Peptoid Ligands That Are Stable and Cost Efficient to Make
These peptoid ligands provide more stability and cost efficiency than their peptide counterparts and act as fibroblast growth factor receptor agonists for treatment of wounds specifically after radiation treatments. Recently, the medicinal chemistry field has taken great interest in fibroblast growth factor receptors (FGFRs) targeting drugs. Fibroblast growth factors (FGFs) bind to FGFRs in angiogenesis, wound healing, embryonic development, and various endocrine signaling pathways. The focus has been on developing peptide ligands of FGFR, but because of the complexity, instability, and high cost of synthesizing long-chain peptide ligands, it is important to identify more potent peptidomimetic FGFR ligands to treat diseases associated with fibroblast growth factor receptors. Researchers at the University of Florida have developed receptor specific peptoid ligands that function as FGFR agonists.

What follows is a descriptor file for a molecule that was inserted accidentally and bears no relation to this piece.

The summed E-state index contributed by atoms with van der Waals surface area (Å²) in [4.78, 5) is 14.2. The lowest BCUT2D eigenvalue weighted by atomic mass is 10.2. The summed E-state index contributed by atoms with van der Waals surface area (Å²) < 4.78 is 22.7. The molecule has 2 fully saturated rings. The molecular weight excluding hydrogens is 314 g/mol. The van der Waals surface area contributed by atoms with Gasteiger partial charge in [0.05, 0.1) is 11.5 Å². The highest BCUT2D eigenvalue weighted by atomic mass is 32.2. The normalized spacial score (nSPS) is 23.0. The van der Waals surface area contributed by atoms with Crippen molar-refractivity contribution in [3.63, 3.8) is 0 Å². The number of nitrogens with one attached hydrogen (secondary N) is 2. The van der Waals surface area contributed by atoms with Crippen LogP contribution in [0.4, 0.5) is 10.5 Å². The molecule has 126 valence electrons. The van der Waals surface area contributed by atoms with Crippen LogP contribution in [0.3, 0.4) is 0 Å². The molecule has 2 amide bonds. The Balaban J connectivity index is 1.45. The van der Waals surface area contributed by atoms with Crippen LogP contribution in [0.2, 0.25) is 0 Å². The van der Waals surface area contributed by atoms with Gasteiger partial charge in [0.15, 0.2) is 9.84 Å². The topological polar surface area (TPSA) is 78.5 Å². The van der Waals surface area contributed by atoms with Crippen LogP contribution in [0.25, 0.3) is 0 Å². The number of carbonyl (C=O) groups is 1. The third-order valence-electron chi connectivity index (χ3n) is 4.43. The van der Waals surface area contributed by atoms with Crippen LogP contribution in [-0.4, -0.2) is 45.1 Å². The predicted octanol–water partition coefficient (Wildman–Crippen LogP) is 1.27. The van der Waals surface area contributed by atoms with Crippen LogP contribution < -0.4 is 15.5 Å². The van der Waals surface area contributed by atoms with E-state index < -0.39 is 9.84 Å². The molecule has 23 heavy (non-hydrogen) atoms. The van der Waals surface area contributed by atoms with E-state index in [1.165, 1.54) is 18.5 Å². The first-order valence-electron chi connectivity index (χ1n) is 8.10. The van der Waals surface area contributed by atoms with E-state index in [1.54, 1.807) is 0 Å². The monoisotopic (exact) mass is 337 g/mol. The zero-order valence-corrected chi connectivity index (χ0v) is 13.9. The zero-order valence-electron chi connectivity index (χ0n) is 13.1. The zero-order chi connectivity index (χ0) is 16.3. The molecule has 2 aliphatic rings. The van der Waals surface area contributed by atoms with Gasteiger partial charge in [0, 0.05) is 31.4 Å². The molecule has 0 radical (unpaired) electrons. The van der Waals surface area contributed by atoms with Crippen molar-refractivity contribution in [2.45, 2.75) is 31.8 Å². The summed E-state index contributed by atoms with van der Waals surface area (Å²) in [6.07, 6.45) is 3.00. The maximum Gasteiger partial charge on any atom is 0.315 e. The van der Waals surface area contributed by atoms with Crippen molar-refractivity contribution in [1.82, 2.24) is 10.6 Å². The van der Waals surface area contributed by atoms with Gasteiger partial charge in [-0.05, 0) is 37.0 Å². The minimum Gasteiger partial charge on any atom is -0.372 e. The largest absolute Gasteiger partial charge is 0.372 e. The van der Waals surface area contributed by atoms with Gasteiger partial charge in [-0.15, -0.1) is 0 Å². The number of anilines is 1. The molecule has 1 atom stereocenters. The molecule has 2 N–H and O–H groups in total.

Peptoid ligands that function as FGFR agonists, effective as radiation mitigators with potential therapeutic application in FGFR-based drug discovery for anti-acute radiation syndrome and wound healing
- Enhances stability toward proteolysis, preventing abnormal accumulation
- Increases resistance to denaturation induced by solvent, temperature, or chemicals, allowing peptoids to reach desired cells
- Has low immunogenicity, decreasing chance of immune response
- Is receptor specific, increasing efficacy of treatment
- Built by highly available primary amines, decreasing cost
These peptoids are easily synthesized by a two-step solid-phase synthetic method using acylation and amination. Researchers discovered these peptoids by way of microarray screening. These peptoids act as fibroblast growth factor receptor agonists, meaning they chemically bind to the receptors and cause or intensify the biological response, leading to induction of neurite outgrowth and protection against apoptosis, etc. Peptoids have more rigid backbone structures than peptides, allowing more stable chemical scaffolding, less expensive production, better cell penetration and lower immunogenicity. They are administered intravenously and aid in wound healing and anti-acute radiation syndrome. This would be especially beneficial after radiation treatment for diseases such as cancer, neurological diseases, and gastrointestinal disorders.